‘Critical’ journalism in China, explained by Maria Repnikova


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Outside observers typically view China’s media as utterly shackled by the bonds of censorship, unable to critique the government or speak truth to power in any meaningful sense. In part, this is true — censorship and other pressures do create “no-go” zones for journalists in China, as well as gray zones that sometimes rapidly turn red.

But Maria Repnikova, a professor at Georgia State University, believes that the critical role of media in China is underappreciated. While allowing that “speaking truth to power” in the sense of a free press in a liberal democracy is obviously not how China works, many investigative journalists and journalist-intellectuals play a surprisingly active role in giving feedback and constructive criticism to the Party-state.

Maria discusses this theory in her new book, Media Politics in China: Improvising Power Under Authoritarianism, for which she interviewed 120 sources — journalists, officials, and experts — to uncover exactly how the improvised “dance” of mutual feedback between the media and the government in China really happens. On Sinica, she discusses both this research and her work on Russia, comparing the management of media in both countries and questioning how we should understand the role of media in authoritarian countries in general.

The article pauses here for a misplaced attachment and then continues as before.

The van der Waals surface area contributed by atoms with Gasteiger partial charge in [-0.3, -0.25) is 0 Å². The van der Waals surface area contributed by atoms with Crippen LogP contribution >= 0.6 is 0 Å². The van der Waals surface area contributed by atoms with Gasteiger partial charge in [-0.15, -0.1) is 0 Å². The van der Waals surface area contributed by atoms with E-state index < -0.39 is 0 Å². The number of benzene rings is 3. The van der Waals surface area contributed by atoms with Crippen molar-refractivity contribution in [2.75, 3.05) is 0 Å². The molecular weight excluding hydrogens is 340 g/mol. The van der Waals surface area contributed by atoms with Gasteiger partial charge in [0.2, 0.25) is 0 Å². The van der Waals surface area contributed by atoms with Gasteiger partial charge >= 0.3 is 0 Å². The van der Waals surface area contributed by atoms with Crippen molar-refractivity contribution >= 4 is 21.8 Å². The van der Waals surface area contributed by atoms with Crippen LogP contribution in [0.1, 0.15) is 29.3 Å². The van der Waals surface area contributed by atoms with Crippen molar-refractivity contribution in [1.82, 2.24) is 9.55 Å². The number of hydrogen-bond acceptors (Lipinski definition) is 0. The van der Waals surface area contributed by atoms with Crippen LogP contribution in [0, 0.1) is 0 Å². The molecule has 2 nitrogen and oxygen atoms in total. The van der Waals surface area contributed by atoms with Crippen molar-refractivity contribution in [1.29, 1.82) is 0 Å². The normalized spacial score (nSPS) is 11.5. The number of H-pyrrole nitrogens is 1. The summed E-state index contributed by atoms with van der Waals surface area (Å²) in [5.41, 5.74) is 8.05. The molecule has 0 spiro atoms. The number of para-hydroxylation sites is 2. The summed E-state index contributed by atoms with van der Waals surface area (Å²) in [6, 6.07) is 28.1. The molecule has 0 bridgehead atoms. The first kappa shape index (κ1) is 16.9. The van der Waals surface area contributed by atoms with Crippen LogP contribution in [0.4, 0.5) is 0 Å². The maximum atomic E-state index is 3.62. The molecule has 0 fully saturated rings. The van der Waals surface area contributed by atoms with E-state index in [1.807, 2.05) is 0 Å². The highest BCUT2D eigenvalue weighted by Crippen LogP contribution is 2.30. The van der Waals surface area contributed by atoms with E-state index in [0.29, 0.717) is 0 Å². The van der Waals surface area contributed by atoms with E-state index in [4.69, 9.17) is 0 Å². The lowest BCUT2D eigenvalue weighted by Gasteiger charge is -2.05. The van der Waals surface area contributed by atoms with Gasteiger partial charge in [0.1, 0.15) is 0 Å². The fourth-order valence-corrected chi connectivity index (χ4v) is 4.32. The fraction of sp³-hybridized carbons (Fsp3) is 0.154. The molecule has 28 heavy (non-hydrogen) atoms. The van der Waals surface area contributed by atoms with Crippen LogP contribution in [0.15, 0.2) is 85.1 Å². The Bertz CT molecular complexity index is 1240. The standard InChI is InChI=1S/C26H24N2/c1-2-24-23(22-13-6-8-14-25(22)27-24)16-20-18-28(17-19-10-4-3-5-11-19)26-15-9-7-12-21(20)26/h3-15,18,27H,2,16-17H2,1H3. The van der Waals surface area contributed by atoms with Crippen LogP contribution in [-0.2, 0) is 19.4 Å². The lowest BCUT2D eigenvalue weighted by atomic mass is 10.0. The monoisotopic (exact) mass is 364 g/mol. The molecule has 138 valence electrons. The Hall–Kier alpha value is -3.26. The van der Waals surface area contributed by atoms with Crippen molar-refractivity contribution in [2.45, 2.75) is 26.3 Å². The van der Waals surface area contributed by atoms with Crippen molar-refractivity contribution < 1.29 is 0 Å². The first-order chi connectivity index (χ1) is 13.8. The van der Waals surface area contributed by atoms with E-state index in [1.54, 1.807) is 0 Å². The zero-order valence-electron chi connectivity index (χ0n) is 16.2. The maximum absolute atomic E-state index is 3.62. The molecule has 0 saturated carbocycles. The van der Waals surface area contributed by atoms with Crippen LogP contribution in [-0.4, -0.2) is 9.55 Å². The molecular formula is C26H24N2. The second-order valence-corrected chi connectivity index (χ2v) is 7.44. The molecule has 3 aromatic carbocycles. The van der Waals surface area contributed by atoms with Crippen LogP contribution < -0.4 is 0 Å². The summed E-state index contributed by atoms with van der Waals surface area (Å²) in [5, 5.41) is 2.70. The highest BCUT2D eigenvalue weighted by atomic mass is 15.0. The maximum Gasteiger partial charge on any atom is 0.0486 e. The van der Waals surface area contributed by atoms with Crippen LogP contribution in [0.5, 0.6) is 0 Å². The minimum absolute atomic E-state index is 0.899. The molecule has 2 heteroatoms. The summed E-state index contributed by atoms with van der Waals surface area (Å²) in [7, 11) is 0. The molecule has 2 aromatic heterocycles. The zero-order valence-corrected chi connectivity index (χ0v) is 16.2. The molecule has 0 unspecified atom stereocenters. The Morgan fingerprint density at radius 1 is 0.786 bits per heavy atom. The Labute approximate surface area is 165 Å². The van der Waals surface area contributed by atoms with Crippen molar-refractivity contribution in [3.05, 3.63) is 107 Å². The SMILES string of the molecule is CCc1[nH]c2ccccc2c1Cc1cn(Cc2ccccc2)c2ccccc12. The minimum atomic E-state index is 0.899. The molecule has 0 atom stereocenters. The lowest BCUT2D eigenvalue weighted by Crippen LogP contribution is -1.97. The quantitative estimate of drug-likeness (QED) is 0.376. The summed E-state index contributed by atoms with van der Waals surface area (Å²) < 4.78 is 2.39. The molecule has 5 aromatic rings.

Jeremy: The Afrikaners: Biography of a People, by Hermann Giliomee, a fascinating history of the people who migrated to South Africa from the Netherlands, from the time that they arrived and began calling themselves African right to the end of apartheid.

Maria: Losing Pravda: Ethics and The Press in Post-Truth Russia, by Natalia Roudakova, one of the best overviews of the delegitimization of media in Russia, from the Soviet period to the Putin period.

Kaiser: Pop music of the late 1970s. Kick back, go on Spotify, and listen to some Billboard top 100 hits from ’77 to ’79.


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